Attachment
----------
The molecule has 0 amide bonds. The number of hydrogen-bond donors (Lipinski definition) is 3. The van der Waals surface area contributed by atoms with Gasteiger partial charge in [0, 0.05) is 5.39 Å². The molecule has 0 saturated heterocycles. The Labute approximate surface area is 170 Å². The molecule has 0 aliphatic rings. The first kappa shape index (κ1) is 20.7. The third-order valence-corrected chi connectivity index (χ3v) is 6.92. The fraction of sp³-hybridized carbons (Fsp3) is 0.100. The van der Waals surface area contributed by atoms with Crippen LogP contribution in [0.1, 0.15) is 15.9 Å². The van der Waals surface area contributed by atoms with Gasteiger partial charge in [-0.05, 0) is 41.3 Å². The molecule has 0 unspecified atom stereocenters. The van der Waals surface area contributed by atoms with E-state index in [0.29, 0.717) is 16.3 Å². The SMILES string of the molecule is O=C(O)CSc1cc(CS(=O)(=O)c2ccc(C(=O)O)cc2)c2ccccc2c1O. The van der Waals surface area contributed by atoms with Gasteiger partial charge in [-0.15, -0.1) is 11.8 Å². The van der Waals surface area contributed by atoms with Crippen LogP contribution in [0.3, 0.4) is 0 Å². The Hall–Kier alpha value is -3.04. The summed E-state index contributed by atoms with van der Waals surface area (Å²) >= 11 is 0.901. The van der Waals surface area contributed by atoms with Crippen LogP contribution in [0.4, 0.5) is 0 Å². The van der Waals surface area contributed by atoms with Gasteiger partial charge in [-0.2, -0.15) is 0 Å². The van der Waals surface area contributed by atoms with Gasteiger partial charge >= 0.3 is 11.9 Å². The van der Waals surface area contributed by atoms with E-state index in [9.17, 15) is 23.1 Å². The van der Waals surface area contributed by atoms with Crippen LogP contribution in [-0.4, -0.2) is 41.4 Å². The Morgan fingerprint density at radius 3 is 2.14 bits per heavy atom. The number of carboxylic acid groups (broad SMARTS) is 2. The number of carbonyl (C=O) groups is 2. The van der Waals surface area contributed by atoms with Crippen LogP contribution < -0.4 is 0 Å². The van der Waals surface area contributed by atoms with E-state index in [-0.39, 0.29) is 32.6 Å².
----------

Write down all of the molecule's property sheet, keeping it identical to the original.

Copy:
The molecule has 0 amide bonds. The number of hydrogen-bond donors (Lipinski definition) is 3. The van der Waals surface area contributed by atoms with Gasteiger partial charge in [0, 0.05) is 5.39 Å². The molecule has 0 saturated heterocycles. The Labute approximate surface area is 170 Å². The molecule has 0 aliphatic rings. The first kappa shape index (κ1) is 20.7. The third-order valence-corrected chi connectivity index (χ3v) is 6.92. The fraction of sp³-hybridized carbons (Fsp3) is 0.100. The van der Waals surface area contributed by atoms with Crippen LogP contribution in [0.1, 0.15) is 15.9 Å². The van der Waals surface area contributed by atoms with Gasteiger partial charge in [-0.05, 0) is 41.3 Å². The molecule has 0 unspecified atom stereocenters. The van der Waals surface area contributed by atoms with E-state index in [0.29, 0.717) is 16.3 Å². The SMILES string of the molecule is O=C(O)CSc1cc(CS(=O)(=O)c2ccc(C(=O)O)cc2)c2ccccc2c1O. The van der Waals surface area contributed by atoms with Gasteiger partial charge in [-0.15, -0.1) is 11.8 Å². The van der Waals surface area contributed by atoms with Crippen LogP contribution in [0.3, 0.4) is 0 Å². The Hall–Kier alpha value is -3.04. The summed E-state index contributed by atoms with van der Waals surface area (Å²) >= 11 is 0.901. The van der Waals surface area contributed by atoms with Crippen LogP contribution in [0.4, 0.5) is 0 Å². The van der Waals surface area contributed by atoms with Gasteiger partial charge in [-0.2, -0.15) is 0 Å². The van der Waals surface area contributed by atoms with Gasteiger partial charge >= 0.3 is 11.9 Å². The van der Waals surface area contributed by atoms with E-state index in [9.17, 15) is 23.1 Å². The van der Waals surface area contributed by atoms with Crippen LogP contribution in [-0.4, -0.2) is 41.4 Å². The Morgan fingerprint density at radius 3 is 2.14 bits per heavy atom. The number of carboxylic acid groups (broad SMARTS) is 2. The number of carbonyl (C=O) groups is 2. The van der Waals surface area contributed by atoms with Crippen LogP contribution < -0.4 is 0 Å². The van der Waals surface area contributed by atoms with E-state index in [-0.39, 0.29) is 32.6 Å².